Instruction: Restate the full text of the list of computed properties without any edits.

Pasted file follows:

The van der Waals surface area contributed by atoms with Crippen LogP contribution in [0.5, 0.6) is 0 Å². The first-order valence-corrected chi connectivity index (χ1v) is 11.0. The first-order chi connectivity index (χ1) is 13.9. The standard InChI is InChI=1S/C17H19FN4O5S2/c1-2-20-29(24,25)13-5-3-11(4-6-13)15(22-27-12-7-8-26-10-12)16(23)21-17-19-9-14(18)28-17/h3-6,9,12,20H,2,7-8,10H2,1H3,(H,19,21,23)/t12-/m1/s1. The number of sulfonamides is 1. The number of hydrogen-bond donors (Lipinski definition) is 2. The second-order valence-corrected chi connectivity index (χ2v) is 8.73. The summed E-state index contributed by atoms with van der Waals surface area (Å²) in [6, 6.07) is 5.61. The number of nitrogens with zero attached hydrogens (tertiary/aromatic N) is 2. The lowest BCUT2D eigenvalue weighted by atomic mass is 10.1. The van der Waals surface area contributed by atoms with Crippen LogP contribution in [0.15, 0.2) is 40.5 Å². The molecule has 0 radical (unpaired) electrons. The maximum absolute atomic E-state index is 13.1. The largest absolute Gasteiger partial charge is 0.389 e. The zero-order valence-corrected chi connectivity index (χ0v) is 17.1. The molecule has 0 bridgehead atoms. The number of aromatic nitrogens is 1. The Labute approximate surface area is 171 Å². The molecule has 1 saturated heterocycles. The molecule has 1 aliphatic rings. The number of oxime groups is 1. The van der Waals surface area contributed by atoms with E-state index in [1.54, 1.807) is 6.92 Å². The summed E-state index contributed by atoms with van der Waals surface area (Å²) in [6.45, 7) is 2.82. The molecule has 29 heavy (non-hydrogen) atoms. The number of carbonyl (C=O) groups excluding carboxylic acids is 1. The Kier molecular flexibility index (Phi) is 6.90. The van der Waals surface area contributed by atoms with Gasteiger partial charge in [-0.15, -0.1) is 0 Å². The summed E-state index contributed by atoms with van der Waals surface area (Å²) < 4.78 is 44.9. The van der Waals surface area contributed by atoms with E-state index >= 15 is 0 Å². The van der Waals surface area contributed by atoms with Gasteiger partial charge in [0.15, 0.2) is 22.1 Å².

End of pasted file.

The van der Waals surface area contributed by atoms with Crippen LogP contribution in [0.5, 0.6) is 0 Å². The first-order valence-corrected chi connectivity index (χ1v) is 11.0. The first-order chi connectivity index (χ1) is 13.9. The standard InChI is InChI=1S/C17H19FN4O5S2/c1-2-20-29(24,25)13-5-3-11(4-6-13)15(22-27-12-7-8-26-10-12)16(23)21-17-19-9-14(18)28-17/h3-6,9,12,20H,2,7-8,10H2,1H3,(H,19,21,23)/t12-/m1/s1. The number of sulfonamides is 1. The number of hydrogen-bond donors (Lipinski definition) is 2. The second-order valence-corrected chi connectivity index (χ2v) is 8.73. The summed E-state index contributed by atoms with van der Waals surface area (Å²) in [6, 6.07) is 5.61. The number of nitrogens with zero attached hydrogens (tertiary/aromatic N) is 2. The lowest BCUT2D eigenvalue weighted by atomic mass is 10.1. The van der Waals surface area contributed by atoms with Crippen LogP contribution in [0.15, 0.2) is 40.5 Å². The molecule has 0 radical (unpaired) electrons. The maximum absolute atomic E-state index is 13.1. The largest absolute Gasteiger partial charge is 0.389 e. The zero-order valence-corrected chi connectivity index (χ0v) is 17.1. The molecule has 0 bridgehead atoms. The number of aromatic nitrogens is 1. The Labute approximate surface area is 171 Å². The molecule has 1 saturated heterocycles. The molecule has 1 aliphatic rings. The number of oxime groups is 1. The van der Waals surface area contributed by atoms with E-state index in [1.54, 1.807) is 6.92 Å². The summed E-state index contributed by atoms with van der Waals surface area (Å²) in [6.45, 7) is 2.82. The molecule has 29 heavy (non-hydrogen) atoms. The number of carbonyl (C=O) groups excluding carboxylic acids is 1. The Kier molecular flexibility index (Phi) is 6.90. The van der Waals surface area contributed by atoms with Gasteiger partial charge in [-0.15, -0.1) is 0 Å². The summed E-state index contributed by atoms with van der Waals surface area (Å²) < 4.78 is 44.9. The van der Waals surface area contributed by atoms with E-state index >= 15 is 0 Å². The van der Waals surface area contributed by atoms with Gasteiger partial charge in [0.15, 0.2) is 22.1 Å².